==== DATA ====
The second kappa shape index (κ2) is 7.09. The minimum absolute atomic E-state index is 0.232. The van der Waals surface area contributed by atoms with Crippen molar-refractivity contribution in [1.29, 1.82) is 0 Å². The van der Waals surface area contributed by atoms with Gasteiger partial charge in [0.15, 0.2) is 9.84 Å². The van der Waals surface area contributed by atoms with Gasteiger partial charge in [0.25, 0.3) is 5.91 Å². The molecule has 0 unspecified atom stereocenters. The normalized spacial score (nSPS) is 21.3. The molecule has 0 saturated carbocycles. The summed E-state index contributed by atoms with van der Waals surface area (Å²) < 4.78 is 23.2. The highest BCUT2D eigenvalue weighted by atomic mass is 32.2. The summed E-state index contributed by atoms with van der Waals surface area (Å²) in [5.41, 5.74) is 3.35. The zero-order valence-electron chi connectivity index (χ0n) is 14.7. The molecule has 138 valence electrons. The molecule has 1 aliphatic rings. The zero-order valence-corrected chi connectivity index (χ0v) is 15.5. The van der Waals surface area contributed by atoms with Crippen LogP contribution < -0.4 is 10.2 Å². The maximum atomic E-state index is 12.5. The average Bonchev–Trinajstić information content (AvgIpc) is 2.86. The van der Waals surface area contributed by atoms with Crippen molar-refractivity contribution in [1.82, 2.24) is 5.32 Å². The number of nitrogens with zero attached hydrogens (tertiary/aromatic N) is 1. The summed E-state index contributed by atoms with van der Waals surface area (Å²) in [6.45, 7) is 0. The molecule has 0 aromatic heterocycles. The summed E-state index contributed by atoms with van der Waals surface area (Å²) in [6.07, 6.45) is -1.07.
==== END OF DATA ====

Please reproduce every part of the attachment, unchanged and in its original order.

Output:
The second kappa shape index (κ2) is 7.09. The minimum absolute atomic E-state index is 0.232. The van der Waals surface area contributed by atoms with Crippen molar-refractivity contribution in [1.29, 1.82) is 0 Å². The van der Waals surface area contributed by atoms with Gasteiger partial charge in [0.15, 0.2) is 9.84 Å². The van der Waals surface area contributed by atoms with Gasteiger partial charge in [0.25, 0.3) is 5.91 Å². The molecule has 0 unspecified atom stereocenters. The normalized spacial score (nSPS) is 21.3. The molecule has 0 saturated carbocycles. The summed E-state index contributed by atoms with van der Waals surface area (Å²) < 4.78 is 23.2. The highest BCUT2D eigenvalue weighted by atomic mass is 32.2. The summed E-state index contributed by atoms with van der Waals surface area (Å²) in [5.41, 5.74) is 3.35. The zero-order valence-electron chi connectivity index (χ0n) is 14.7. The molecule has 138 valence electrons. The molecule has 1 aliphatic rings. The zero-order valence-corrected chi connectivity index (χ0v) is 15.5. The van der Waals surface area contributed by atoms with Crippen LogP contribution < -0.4 is 10.2 Å². The maximum atomic E-state index is 12.5. The average Bonchev–Trinajstić information content (AvgIpc) is 2.86. The van der Waals surface area contributed by atoms with Crippen molar-refractivity contribution in [1.82, 2.24) is 5.32 Å². The number of nitrogens with zero attached hydrogens (tertiary/aromatic N) is 1. The summed E-state index contributed by atoms with van der Waals surface area (Å²) in [6.45, 7) is 0. The molecule has 0 aromatic heterocycles. The summed E-state index contributed by atoms with van der Waals surface area (Å²) in [6.07, 6.45) is -1.07.